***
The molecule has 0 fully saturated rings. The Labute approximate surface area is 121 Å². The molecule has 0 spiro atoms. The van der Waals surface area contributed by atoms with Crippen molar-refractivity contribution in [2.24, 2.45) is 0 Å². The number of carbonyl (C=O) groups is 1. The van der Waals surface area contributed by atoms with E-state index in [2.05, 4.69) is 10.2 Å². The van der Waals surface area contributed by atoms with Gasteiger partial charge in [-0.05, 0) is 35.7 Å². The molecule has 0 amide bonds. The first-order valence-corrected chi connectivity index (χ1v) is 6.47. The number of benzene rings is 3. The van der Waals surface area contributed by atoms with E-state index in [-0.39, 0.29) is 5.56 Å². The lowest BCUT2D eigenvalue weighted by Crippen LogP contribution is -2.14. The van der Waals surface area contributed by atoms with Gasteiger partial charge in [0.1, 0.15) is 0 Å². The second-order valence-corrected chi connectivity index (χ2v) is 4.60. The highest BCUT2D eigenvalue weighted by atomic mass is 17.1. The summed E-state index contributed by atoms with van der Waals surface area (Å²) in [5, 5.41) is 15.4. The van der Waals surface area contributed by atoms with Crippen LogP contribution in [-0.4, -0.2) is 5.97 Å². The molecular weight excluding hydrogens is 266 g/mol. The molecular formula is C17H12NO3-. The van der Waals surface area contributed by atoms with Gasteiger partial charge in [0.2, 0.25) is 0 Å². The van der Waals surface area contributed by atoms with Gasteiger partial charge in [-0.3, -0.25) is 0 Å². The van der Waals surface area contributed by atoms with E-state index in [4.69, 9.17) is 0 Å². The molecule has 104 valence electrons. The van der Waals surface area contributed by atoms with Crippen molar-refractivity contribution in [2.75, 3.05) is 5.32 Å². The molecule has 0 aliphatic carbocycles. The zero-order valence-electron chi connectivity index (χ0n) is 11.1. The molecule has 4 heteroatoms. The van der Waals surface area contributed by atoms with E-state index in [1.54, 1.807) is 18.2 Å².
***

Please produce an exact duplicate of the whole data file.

The molecule has 0 fully saturated rings. The Labute approximate surface area is 121 Å². The molecule has 0 spiro atoms. The van der Waals surface area contributed by atoms with Crippen molar-refractivity contribution in [2.24, 2.45) is 0 Å². The number of carbonyl (C=O) groups is 1. The van der Waals surface area contributed by atoms with E-state index in [2.05, 4.69) is 10.2 Å². The van der Waals surface area contributed by atoms with Gasteiger partial charge in [-0.05, 0) is 35.7 Å². The molecule has 0 amide bonds. The first-order valence-corrected chi connectivity index (χ1v) is 6.47. The number of benzene rings is 3. The van der Waals surface area contributed by atoms with E-state index in [-0.39, 0.29) is 5.56 Å². The lowest BCUT2D eigenvalue weighted by Crippen LogP contribution is -2.14. The van der Waals surface area contributed by atoms with Gasteiger partial charge in [0.1, 0.15) is 0 Å². The second-order valence-corrected chi connectivity index (χ2v) is 4.60. The highest BCUT2D eigenvalue weighted by atomic mass is 17.1. The summed E-state index contributed by atoms with van der Waals surface area (Å²) in [5, 5.41) is 15.4. The van der Waals surface area contributed by atoms with Crippen LogP contribution in [-0.4, -0.2) is 5.97 Å². The molecular weight excluding hydrogens is 266 g/mol. The molecular formula is C17H12NO3-. The van der Waals surface area contributed by atoms with Gasteiger partial charge in [0.2, 0.25) is 0 Å². The van der Waals surface area contributed by atoms with Gasteiger partial charge in [-0.3, -0.25) is 0 Å². The van der Waals surface area contributed by atoms with E-state index in [4.69, 9.17) is 0 Å². The molecule has 104 valence electrons. The van der Waals surface area contributed by atoms with Crippen molar-refractivity contribution in [2.75, 3.05) is 5.32 Å². The molecule has 0 aliphatic carbocycles. The zero-order valence-electron chi connectivity index (χ0n) is 11.1. The molecule has 4 heteroatoms. The van der Waals surface area contributed by atoms with E-state index in [1.54, 1.807) is 18.2 Å².